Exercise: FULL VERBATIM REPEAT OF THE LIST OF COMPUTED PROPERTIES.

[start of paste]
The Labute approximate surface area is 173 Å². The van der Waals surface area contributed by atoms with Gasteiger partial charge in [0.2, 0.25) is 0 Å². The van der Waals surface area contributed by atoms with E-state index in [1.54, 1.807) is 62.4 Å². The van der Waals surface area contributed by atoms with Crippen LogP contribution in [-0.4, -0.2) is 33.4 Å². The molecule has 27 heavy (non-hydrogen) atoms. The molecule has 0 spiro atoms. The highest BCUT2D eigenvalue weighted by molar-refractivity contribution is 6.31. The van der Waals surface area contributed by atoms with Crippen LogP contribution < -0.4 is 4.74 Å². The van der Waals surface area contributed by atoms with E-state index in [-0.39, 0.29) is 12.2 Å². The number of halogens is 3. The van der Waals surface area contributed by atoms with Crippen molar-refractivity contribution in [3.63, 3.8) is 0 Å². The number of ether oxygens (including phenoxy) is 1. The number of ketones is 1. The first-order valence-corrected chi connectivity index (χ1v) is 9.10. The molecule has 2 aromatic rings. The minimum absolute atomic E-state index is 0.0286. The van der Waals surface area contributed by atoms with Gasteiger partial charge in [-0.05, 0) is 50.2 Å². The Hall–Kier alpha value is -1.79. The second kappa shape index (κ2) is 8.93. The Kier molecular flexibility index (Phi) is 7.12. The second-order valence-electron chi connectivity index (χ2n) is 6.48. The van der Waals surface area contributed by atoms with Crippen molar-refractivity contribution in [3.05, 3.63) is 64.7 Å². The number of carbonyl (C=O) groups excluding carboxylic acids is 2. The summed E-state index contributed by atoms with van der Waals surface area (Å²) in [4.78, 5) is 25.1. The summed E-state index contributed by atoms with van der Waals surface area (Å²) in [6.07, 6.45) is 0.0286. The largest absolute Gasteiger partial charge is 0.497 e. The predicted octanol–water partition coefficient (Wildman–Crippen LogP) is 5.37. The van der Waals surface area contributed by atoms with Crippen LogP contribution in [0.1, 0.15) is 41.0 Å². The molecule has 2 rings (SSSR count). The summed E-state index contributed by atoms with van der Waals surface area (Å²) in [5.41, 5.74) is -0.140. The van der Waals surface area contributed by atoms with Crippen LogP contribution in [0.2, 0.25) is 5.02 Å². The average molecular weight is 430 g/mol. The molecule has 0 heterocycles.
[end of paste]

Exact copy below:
The Labute approximate surface area is 173 Å². The van der Waals surface area contributed by atoms with Gasteiger partial charge in [0.2, 0.25) is 0 Å². The van der Waals surface area contributed by atoms with E-state index in [1.54, 1.807) is 62.4 Å². The van der Waals surface area contributed by atoms with Crippen LogP contribution in [-0.4, -0.2) is 33.4 Å². The molecule has 27 heavy (non-hydrogen) atoms. The molecule has 0 spiro atoms. The highest BCUT2D eigenvalue weighted by molar-refractivity contribution is 6.31. The van der Waals surface area contributed by atoms with Crippen LogP contribution < -0.4 is 4.74 Å². The van der Waals surface area contributed by atoms with E-state index in [-0.39, 0.29) is 12.2 Å². The number of halogens is 3. The van der Waals surface area contributed by atoms with Crippen molar-refractivity contribution in [3.63, 3.8) is 0 Å². The number of ether oxygens (including phenoxy) is 1. The number of ketones is 1. The first-order valence-corrected chi connectivity index (χ1v) is 9.10. The molecule has 2 aromatic rings. The minimum absolute atomic E-state index is 0.0286. The van der Waals surface area contributed by atoms with Gasteiger partial charge in [-0.05, 0) is 50.2 Å². The Hall–Kier alpha value is -1.79. The second kappa shape index (κ2) is 8.93. The Kier molecular flexibility index (Phi) is 7.12. The second-order valence-electron chi connectivity index (χ2n) is 6.48. The van der Waals surface area contributed by atoms with Crippen molar-refractivity contribution in [3.05, 3.63) is 64.7 Å². The number of carbonyl (C=O) groups excluding carboxylic acids is 2. The summed E-state index contributed by atoms with van der Waals surface area (Å²) in [4.78, 5) is 25.1. The summed E-state index contributed by atoms with van der Waals surface area (Å²) in [6.07, 6.45) is 0.0286. The largest absolute Gasteiger partial charge is 0.497 e. The predicted octanol–water partition coefficient (Wildman–Crippen LogP) is 5.37. The van der Waals surface area contributed by atoms with Crippen LogP contribution in [0.1, 0.15) is 41.0 Å². The molecule has 2 rings (SSSR count). The summed E-state index contributed by atoms with van der Waals surface area (Å²) in [5.41, 5.74) is -0.140. The van der Waals surface area contributed by atoms with Crippen LogP contribution in [0.2, 0.25) is 5.02 Å². The average molecular weight is 430 g/mol. The molecule has 0 heterocycles.